The generosity of wine lovers is endlessly fabulous. On Friday evening, I had the pleasure of Mark Gifford’s company, and not only did I retaste part of his Blue Poles portfolio (go the Allouran), but I was given the opportunity to taste this wine, which Mark had brought back from his last stint in France. Like Mark himself, this wine proved a deliciously easygoing dining companion, and one that demonstrates structure does not come at the expense of drinkability.
Tannat is renowned for its tannins, so I was looking forward to a mouthful of sweet sandpaper with this wine. But first, the nose, a balancing act of gorgeously voluptuous red fruits and strong savoury overtones strongly reminiscent of smoked herbs. Am I over-romanticising things to suggest that wines from warm climes smell like the summer days through which they evolved as fruit on vine? Perhaps, but this wine’s aroma strongly evokes lazy summer days, ripening berries, wild herb gardens and the thirsty laziness of balmy afternoons.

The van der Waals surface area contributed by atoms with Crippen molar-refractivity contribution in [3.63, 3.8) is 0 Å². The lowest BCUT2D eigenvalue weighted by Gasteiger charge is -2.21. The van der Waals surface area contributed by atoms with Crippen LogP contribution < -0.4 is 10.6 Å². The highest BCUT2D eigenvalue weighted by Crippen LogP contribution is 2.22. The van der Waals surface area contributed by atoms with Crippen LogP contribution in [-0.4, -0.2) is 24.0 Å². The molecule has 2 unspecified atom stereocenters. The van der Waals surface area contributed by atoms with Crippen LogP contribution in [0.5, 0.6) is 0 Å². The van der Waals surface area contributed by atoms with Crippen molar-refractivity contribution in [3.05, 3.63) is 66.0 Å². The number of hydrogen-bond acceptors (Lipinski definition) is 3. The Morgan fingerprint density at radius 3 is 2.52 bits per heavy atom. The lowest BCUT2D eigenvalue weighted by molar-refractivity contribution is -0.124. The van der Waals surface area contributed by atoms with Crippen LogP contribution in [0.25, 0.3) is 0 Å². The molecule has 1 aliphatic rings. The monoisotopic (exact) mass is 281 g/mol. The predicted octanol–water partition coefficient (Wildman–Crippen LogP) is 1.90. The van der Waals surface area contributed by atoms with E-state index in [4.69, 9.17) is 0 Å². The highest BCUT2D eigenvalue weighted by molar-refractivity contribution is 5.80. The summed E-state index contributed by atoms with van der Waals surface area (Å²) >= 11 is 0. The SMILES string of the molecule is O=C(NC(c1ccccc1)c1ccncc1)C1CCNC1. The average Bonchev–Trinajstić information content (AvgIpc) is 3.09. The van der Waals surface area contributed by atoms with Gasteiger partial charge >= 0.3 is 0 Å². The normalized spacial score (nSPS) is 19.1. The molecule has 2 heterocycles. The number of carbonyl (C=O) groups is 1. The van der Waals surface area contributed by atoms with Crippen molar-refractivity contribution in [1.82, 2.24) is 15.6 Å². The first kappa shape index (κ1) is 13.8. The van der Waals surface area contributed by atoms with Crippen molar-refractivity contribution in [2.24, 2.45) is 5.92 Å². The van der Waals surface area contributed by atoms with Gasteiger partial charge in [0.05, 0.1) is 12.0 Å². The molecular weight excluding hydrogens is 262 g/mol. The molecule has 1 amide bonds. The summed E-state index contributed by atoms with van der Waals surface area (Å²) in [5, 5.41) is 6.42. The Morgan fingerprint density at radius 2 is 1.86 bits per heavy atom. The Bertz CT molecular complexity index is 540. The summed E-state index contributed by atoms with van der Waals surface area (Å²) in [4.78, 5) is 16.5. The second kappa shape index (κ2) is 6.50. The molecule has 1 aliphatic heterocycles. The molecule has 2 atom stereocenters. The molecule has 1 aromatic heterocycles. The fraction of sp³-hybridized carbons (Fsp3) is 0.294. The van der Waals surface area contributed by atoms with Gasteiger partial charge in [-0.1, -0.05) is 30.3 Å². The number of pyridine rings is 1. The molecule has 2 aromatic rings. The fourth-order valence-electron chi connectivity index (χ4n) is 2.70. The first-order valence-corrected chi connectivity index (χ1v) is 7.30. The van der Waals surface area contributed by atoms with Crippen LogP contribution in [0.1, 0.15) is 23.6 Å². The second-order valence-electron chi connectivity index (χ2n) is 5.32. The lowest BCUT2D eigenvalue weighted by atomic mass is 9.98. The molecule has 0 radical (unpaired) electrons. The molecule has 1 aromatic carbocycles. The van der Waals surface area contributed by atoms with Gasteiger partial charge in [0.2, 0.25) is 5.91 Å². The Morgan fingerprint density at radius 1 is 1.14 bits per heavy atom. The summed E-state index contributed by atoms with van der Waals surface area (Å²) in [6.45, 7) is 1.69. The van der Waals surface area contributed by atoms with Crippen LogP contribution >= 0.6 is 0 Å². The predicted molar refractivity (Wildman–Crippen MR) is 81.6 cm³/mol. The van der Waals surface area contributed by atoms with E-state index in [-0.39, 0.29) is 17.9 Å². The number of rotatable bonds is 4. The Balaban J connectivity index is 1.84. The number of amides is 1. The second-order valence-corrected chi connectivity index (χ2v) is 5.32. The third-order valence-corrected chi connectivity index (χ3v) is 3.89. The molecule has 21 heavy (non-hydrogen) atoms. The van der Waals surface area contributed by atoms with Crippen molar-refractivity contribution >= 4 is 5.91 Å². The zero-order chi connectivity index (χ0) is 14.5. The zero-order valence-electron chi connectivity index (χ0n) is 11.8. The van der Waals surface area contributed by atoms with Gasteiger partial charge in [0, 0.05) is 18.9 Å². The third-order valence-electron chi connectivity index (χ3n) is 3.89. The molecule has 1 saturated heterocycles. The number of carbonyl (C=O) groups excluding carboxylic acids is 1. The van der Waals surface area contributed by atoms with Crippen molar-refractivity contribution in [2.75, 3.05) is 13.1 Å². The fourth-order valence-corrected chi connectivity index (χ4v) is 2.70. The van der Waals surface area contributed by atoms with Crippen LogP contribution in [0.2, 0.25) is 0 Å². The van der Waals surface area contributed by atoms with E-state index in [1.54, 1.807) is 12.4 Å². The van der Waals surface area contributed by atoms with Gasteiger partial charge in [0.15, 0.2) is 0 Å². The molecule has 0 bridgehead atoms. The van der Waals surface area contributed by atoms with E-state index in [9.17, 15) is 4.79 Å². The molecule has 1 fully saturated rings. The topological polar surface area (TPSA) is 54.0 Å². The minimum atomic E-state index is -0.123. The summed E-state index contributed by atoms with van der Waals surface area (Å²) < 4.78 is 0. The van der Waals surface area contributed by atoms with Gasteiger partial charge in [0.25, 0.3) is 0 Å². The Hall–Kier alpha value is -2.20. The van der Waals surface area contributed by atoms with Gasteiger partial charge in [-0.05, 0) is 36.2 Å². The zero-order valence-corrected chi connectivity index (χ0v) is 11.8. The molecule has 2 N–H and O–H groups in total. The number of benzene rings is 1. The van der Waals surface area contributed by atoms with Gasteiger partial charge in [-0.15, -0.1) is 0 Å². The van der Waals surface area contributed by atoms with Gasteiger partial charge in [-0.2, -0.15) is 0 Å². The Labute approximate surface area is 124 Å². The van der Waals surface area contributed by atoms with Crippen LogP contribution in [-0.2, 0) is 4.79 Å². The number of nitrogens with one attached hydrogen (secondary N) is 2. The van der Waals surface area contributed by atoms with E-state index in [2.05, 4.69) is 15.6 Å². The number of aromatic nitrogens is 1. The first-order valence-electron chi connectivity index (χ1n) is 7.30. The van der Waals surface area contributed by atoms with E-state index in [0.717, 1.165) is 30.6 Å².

This wine’s contradictions come to the fore on the palate. It’s beautifully balanced for drinking, a gush of bright, medium bodied red fruit immediately presenting on entry. It comes across slightly sweeter on the palate, perhaps due to a relative absence of the distinctively herbal thread seen on the nose. Here, instead of savouriness, fruit is balanced by tannins that are both prominent and well distributed. This isn’t a monstrous wine, structurally, nor is it a wine that “demands food” like, say, Sangiovese. The tannins sprinkle, then shower, the tongue with loose-knit sweetness, while all that red fruit keeps driving down the line. So easy, delicious and unpretentious.
Simply delicious wine and well worth the effort of getting it home 🙂
Glad to see you liked it as much as me, with the Madiran signature being a sweet thyme flavour that tends to infuse through the wine like smoke. Loved my time down there … shame tannat tastes like blocks of concrete when grown in Australia.